The famous second movement Andante is actually a series of variations on a simple theme, alternately set in the major key (C Major), minor key (C minor), and its relative major key (E-flat), before making its way back. Beyond the technical mastery shown, the movement evokes many moods – in turn “simple,” elegant, tragic, impassioned, humorous, heroic, and (last) mysterious. The following minuet and trio are elegant in style, with the trio prominently featuring the bassoon.
The final Allegro di molto is a romp featuring florid string passages, especially in the violins.
By the time Prokofiev wrote his first symphony, he was already well-known as a child prodigy and the enfant terrible of twentieth century Russian composition. His pugnacious rhythms, violent melodic gymnastics and experiments with multi-tonality had already become recognizable trademarks (Stravinsky once said his music had ‘personality’, whatever its supposed aesthetic failings), and audiences had come to expect these elements of conflict in his music.
However, staying in 1917 in the Russian countryside (he was exempt from military service as the only son of a widow), he became interested in writing a work completely away from the piano. As a renowned virtuoso, the piano was his usual compositional tool, but by working without its aid, he hoped that the orchestra would sound more natural. The result was his first symphony: his one foray into Neo-classicism, it harks back to the symphonies of Haydn and Mozart in its reduced instrumentation and formal plan, although maintaining the biting wit (or is it sarcasm?) that is so much a part of his natural expression.
The work opens with a light, airy, exhilarating first movement, with gravity-defying leaps in the second subject. Later he expands on this high string register when the theme of the second movements floats in on stratospheric violins. Prokofiev replaces the typical third movement minuet of Haydn and Mozart with an even older dance, the gavotte, classically partnered with a droning musette; he was later to incorporate this movement into his Romeo and Juliet suite. The joyous finale is full of inventive counterpoint and bursting with irrepressible energy.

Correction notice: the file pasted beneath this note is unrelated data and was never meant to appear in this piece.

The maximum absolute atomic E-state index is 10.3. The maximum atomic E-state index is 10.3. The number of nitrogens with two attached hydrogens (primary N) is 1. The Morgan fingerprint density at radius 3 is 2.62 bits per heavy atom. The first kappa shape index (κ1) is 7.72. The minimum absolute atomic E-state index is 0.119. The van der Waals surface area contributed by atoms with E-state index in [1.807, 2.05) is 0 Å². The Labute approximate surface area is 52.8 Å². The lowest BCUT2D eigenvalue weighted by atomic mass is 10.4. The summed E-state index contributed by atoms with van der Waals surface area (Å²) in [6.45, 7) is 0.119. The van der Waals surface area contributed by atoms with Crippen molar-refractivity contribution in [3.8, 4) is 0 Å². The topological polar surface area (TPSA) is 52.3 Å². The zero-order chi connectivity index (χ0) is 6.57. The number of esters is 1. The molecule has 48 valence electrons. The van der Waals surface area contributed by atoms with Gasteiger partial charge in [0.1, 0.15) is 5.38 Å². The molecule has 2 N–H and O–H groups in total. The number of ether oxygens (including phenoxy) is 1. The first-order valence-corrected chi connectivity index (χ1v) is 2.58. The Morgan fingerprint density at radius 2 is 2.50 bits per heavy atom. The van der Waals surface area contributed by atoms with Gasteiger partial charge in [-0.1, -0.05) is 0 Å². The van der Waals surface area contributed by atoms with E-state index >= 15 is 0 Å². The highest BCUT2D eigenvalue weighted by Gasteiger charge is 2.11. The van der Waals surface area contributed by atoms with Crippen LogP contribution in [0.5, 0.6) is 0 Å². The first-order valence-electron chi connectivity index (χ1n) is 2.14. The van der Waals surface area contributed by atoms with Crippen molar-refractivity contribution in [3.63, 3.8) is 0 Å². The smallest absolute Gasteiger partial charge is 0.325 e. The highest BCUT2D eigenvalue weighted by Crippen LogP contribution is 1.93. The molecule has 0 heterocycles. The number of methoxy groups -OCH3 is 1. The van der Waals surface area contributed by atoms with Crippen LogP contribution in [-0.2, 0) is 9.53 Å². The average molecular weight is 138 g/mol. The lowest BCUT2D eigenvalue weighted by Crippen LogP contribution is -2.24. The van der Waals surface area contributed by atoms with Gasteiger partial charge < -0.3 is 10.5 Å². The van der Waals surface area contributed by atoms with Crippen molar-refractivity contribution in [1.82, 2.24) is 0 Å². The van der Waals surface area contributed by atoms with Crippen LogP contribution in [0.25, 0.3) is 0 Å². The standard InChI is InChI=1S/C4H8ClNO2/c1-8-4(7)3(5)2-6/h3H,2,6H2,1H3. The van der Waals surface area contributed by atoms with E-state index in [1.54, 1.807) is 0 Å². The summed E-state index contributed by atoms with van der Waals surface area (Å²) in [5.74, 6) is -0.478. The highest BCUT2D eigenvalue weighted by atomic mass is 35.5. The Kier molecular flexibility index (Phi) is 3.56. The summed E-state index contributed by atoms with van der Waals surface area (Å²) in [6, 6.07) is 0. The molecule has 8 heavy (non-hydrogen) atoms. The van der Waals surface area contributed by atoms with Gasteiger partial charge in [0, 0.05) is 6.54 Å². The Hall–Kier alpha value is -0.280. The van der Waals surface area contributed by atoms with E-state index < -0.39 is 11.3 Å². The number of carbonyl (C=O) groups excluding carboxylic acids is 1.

This is the symphony which truly defined an age – Beethoven’s “heroic” period, in which many of his great works were composed – as well as the beginning of the “Romantic” period of classical music.
The Eroica is a break from the past. A massive work, it is the longest symphony composed up to that point, making substantial demands on players and audiences alike. Beethoven began composing the Eroica in 1803. He initially called the symphony “Bonaparte,” even writing a dedication to Napoleon Bonaparte as the exemplar of a new age of freedom and liberty; but he angrily tore that up in 1804 when Napoleon had himself crowned Emperor. Instead, Beethoven re-dedicated this work more generally as a “Heroic Symphony to celebrate the memory of a great man.”
The “Eroica,” as it came to be known, was first publicly performed 200 years ago in Vienna in April 1805. We are pleased to help usher in its next century of performance.
The first movement, after starting on two crashing chords, is built on a rising and failing 10-note theme, first taken up by the ‘cellos and then by the winds. Several melodic counter-themes introduced by the winds follow; a series of striking chords punctuates the first section. There is a massive development section in which these themes are expanded, culminating in a crashing series of syncopated chords played by the entire orchestra. A lengthy transition, with an intentional “false entrance” played by the horn against hushed violins, brings us to the recapitulation of the opening theme; a striking coda heralded by the opening theme in the second violins brings us to the end of this movement.
The second movement Funeral March evokes many emotions – grief, despair, defiance, anger and rage on the one hand; warm remembrance, hopefulness, and triumph on the other – before ending in a broken hush. The Scherzo is notworthy for its quick, light and playful character; the Trio for its sonorous horns evoking hunting calls.
After an introductory rush of notes, the last movement’s theme begins simply with plucked strings, is picked up in turn by the winds, and is expanded with a series of variations. A flowing melodic theme is then introduced by the winds. Beethoven then takes us through a number of renditions, including fugal treatments, solo flute and violin passages, and triplet and minor-key variations. A reverent interlude is introduced by the woodwind choir (could this be a hymn of praise to the “hero”?). After a murmuring transition, Beethoven abruptly switches gears again; there is a culminating Presto, with musical climax upon climax hurtling relentlessy to a triumphal conclusion.
No notes available.